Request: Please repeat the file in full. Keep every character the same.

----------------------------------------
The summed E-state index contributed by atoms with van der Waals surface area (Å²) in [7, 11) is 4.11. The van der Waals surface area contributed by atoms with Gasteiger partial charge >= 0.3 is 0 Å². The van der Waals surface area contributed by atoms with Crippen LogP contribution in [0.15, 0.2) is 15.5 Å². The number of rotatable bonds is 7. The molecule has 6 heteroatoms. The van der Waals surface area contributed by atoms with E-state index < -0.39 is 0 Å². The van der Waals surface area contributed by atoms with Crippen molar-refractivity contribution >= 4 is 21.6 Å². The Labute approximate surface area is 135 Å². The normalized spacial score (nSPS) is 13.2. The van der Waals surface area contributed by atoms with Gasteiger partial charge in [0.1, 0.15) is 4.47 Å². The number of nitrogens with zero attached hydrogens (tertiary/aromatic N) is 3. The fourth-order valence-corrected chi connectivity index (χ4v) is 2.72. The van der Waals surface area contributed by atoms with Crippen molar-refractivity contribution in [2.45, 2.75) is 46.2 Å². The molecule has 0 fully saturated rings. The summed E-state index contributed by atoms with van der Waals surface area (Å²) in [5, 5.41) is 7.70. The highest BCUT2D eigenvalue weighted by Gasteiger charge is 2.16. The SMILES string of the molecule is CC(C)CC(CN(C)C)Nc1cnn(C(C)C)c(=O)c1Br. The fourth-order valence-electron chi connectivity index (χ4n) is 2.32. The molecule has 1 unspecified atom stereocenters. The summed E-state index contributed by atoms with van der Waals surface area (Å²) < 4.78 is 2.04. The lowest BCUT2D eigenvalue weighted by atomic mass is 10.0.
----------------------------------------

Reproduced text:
The summed E-state index contributed by atoms with van der Waals surface area (Å²) in [7, 11) is 4.11. The van der Waals surface area contributed by atoms with Gasteiger partial charge >= 0.3 is 0 Å². The van der Waals surface area contributed by atoms with Crippen LogP contribution in [0.15, 0.2) is 15.5 Å². The number of rotatable bonds is 7. The molecule has 6 heteroatoms. The van der Waals surface area contributed by atoms with E-state index < -0.39 is 0 Å². The van der Waals surface area contributed by atoms with Crippen molar-refractivity contribution >= 4 is 21.6 Å². The Labute approximate surface area is 135 Å². The normalized spacial score (nSPS) is 13.2. The van der Waals surface area contributed by atoms with Gasteiger partial charge in [0.1, 0.15) is 4.47 Å². The number of nitrogens with zero attached hydrogens (tertiary/aromatic N) is 3. The fourth-order valence-corrected chi connectivity index (χ4v) is 2.72. The van der Waals surface area contributed by atoms with Crippen molar-refractivity contribution in [2.45, 2.75) is 46.2 Å². The molecule has 0 fully saturated rings. The summed E-state index contributed by atoms with van der Waals surface area (Å²) in [5, 5.41) is 7.70. The highest BCUT2D eigenvalue weighted by Gasteiger charge is 2.16. The SMILES string of the molecule is CC(C)CC(CN(C)C)Nc1cnn(C(C)C)c(=O)c1Br. The fourth-order valence-electron chi connectivity index (χ4n) is 2.32. The molecule has 1 unspecified atom stereocenters. The summed E-state index contributed by atoms with van der Waals surface area (Å²) < 4.78 is 2.04. The lowest BCUT2D eigenvalue weighted by atomic mass is 10.0.